Our first shocking encounter was the new Woodway drainage outfall, recently constructed at a cost of $1,147,934 to Houston taxpayers (i.e. taxes that went to the Galleria area TIRZ 16 rather than into the city treasury). Laughably, this project, no longer under construction but still closed to the public, is described as an “erosion control” project in the TIRZ 16-Uptown 2013-2017 Capital Improvement Plan. “This drainage outflow project is to mitigate erosion in banks of Buffalo Bayou at Woodway,” says the budget description.
Please note the horrific erosion from the dissolving banks of this new massive outfall, the sand and mud clogging the channel, the concrete sidewalk and steps. There were trees here once, and a nature trail. Update 8.4.2014: In 1848, the rock-bottomed ford here was known as “Dutchman’s Crossing.”
The budget shows no funds allocated for operating and maintenance.
The big, new drainage pipe was also supposed to be set at an angle that allowed the often powerful flow of water to be released in the direction of the flow of the bayou, instead of shooting directly at the opposite bank. But apparently someone forgot to tell that to AECOM, the engineers who designed the project (as well as the tragically unsuccessful “erosion control” project at the Houston Country Club, which razed much of the riparian forest buffer on the banks of Buffalo Bayou along its golf course). AECOM designed the Woodway outfall so that the water blasts directly at the opposite bank, which is already being eaten away by the force.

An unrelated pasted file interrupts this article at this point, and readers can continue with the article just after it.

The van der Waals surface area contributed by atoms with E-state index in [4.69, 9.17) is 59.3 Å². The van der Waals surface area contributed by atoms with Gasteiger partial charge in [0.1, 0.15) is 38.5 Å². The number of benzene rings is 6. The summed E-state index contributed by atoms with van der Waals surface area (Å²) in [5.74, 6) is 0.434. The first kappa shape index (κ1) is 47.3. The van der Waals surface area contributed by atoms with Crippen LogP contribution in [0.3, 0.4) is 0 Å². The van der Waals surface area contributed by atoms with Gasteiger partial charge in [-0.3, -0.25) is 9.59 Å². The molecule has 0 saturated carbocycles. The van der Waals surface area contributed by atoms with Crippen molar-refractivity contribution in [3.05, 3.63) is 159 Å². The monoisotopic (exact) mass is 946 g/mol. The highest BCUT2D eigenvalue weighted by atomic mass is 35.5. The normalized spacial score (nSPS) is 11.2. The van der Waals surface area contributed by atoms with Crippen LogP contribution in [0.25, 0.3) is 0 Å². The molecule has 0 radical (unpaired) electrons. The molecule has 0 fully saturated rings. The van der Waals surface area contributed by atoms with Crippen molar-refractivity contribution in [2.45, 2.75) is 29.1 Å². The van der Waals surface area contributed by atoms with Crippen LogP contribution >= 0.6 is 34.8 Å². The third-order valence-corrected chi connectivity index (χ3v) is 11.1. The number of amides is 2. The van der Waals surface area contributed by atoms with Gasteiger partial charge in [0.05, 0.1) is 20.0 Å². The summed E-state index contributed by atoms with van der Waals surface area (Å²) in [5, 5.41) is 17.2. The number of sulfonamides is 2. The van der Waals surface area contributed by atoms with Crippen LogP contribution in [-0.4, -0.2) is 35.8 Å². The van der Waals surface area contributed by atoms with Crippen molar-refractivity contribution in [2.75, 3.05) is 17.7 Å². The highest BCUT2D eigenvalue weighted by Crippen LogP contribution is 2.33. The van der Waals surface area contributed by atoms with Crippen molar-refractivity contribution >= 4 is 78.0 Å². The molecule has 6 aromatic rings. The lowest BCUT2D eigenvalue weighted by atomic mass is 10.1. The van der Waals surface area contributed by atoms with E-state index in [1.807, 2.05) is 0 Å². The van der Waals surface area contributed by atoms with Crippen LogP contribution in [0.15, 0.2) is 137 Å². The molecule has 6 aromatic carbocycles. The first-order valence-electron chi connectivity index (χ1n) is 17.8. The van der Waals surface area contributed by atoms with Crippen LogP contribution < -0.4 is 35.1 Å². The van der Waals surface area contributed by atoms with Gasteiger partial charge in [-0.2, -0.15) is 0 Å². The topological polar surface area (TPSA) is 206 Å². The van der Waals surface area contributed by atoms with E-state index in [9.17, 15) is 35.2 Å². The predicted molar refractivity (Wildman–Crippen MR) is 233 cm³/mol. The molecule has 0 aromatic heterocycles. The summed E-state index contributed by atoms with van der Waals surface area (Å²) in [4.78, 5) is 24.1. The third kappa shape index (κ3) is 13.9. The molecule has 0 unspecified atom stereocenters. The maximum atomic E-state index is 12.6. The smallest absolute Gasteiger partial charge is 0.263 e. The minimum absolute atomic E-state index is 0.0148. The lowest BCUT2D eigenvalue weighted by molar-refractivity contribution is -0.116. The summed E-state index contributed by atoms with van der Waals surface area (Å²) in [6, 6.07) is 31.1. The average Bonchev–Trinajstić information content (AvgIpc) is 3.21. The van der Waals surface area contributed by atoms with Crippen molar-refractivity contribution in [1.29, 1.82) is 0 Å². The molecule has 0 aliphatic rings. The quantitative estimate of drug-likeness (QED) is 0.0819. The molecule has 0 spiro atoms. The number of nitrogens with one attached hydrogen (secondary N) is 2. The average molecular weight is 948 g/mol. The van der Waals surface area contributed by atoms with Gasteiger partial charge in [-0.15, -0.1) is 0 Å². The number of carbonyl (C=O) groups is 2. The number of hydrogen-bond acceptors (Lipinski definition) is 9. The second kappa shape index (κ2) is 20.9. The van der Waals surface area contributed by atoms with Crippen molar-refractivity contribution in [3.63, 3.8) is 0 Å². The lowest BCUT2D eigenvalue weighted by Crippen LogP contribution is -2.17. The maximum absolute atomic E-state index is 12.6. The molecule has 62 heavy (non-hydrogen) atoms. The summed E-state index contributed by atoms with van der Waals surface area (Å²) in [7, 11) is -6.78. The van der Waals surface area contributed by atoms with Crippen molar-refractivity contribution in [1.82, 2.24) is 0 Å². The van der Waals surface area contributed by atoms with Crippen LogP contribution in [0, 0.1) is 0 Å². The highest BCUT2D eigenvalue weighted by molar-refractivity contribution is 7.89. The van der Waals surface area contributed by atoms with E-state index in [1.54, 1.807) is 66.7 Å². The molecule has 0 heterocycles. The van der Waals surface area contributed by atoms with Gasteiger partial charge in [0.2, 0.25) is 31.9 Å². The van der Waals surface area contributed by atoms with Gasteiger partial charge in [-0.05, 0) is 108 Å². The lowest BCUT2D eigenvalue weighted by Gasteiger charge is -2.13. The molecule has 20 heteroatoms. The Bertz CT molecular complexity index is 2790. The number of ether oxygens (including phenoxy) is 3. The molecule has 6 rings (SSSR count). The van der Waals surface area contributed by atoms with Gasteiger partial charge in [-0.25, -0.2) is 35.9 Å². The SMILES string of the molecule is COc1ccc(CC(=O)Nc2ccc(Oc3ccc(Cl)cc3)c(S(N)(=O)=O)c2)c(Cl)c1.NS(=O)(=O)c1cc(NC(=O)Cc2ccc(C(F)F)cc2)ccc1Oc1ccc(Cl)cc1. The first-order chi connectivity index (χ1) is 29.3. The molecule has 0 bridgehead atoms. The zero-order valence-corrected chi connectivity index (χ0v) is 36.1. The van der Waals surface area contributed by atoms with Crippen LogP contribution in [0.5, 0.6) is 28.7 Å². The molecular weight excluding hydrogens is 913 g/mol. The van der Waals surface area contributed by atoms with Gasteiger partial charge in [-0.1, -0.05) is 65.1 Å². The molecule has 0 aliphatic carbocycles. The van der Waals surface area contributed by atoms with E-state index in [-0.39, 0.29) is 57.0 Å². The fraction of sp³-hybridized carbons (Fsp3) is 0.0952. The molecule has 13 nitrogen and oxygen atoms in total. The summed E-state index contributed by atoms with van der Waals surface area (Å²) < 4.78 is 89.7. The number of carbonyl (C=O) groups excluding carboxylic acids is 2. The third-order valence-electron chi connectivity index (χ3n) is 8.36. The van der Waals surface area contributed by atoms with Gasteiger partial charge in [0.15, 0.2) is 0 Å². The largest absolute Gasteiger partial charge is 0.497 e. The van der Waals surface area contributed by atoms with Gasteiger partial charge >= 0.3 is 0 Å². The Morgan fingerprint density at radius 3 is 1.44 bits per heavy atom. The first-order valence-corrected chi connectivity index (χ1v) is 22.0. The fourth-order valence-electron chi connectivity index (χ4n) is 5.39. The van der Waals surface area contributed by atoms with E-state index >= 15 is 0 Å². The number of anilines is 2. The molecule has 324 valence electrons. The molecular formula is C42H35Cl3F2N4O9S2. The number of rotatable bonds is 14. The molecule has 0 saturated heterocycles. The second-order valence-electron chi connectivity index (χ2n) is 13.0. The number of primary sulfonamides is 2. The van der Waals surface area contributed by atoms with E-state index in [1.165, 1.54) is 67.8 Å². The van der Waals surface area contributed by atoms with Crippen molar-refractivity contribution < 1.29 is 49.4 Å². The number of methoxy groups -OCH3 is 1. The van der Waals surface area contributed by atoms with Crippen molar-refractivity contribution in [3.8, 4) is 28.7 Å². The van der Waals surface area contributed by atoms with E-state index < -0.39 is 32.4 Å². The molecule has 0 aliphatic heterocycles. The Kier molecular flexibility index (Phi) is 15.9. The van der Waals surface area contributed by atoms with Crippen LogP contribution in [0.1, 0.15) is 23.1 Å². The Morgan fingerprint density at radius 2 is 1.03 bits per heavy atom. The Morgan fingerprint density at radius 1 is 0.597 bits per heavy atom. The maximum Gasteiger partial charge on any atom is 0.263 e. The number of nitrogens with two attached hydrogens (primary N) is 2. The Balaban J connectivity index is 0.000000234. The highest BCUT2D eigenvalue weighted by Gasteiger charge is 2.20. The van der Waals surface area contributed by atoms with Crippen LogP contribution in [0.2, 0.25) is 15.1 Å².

Mr. Hyde just shook his head.
This “erosion control” project is in City Council Member Oliver Pennington’s district and Mr. Pennington is running for mayor, as he tells everyone he meets, so be sure to let him know what you think about Mr. Pennington’s “erosion control.” He’s holding a public meeting on Wednesday, July 30, 2014, from 6:00 to 7:30 pm at St. Anne’s Catholic Church, St. Basil’s Hall, 2140 Westheimer (at the corner of Shepherd). The meeting is to discuss “storm drainage improvements” on Shepherd from Westheimer to Buffalo Bayou. The project is scheduled to begin in a few weeks and will last over a year, so it’s very kind of Mr. Pennington to offer a public meeting about it.
Mr. Pennington supports the “erosion control” project that requires razing the wild banks and destroying our natural bayou in and around Memorial Park. So let him know what you think about that too. Might be time to bring out the pitchforks pickets and banners.
To be continued.